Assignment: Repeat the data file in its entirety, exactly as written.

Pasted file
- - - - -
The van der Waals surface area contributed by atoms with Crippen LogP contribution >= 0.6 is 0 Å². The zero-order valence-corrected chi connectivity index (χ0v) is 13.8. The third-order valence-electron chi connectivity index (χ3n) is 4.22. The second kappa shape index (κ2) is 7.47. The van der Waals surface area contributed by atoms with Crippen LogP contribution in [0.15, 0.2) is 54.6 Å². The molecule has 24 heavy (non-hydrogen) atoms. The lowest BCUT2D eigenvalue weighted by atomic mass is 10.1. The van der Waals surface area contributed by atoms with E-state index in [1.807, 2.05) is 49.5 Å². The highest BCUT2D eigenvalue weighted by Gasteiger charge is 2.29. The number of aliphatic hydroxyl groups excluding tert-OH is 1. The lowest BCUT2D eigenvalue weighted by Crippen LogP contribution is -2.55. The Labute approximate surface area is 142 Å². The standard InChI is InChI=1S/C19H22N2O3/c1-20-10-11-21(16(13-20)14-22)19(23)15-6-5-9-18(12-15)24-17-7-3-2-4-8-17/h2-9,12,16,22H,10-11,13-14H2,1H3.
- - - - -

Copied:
The van der Waals surface area contributed by atoms with Crippen LogP contribution >= 0.6 is 0 Å². The zero-order valence-corrected chi connectivity index (χ0v) is 13.8. The third-order valence-electron chi connectivity index (χ3n) is 4.22. The second kappa shape index (κ2) is 7.47. The van der Waals surface area contributed by atoms with Crippen LogP contribution in [0.15, 0.2) is 54.6 Å². The molecule has 24 heavy (non-hydrogen) atoms. The lowest BCUT2D eigenvalue weighted by atomic mass is 10.1. The van der Waals surface area contributed by atoms with E-state index in [1.807, 2.05) is 49.5 Å². The highest BCUT2D eigenvalue weighted by Gasteiger charge is 2.29. The number of aliphatic hydroxyl groups excluding tert-OH is 1. The lowest BCUT2D eigenvalue weighted by Crippen LogP contribution is -2.55. The Labute approximate surface area is 142 Å². The standard InChI is InChI=1S/C19H22N2O3/c1-20-10-11-21(16(13-20)14-22)19(23)15-6-5-9-18(12-15)24-17-7-3-2-4-8-17/h2-9,12,16,22H,10-11,13-14H2,1H3.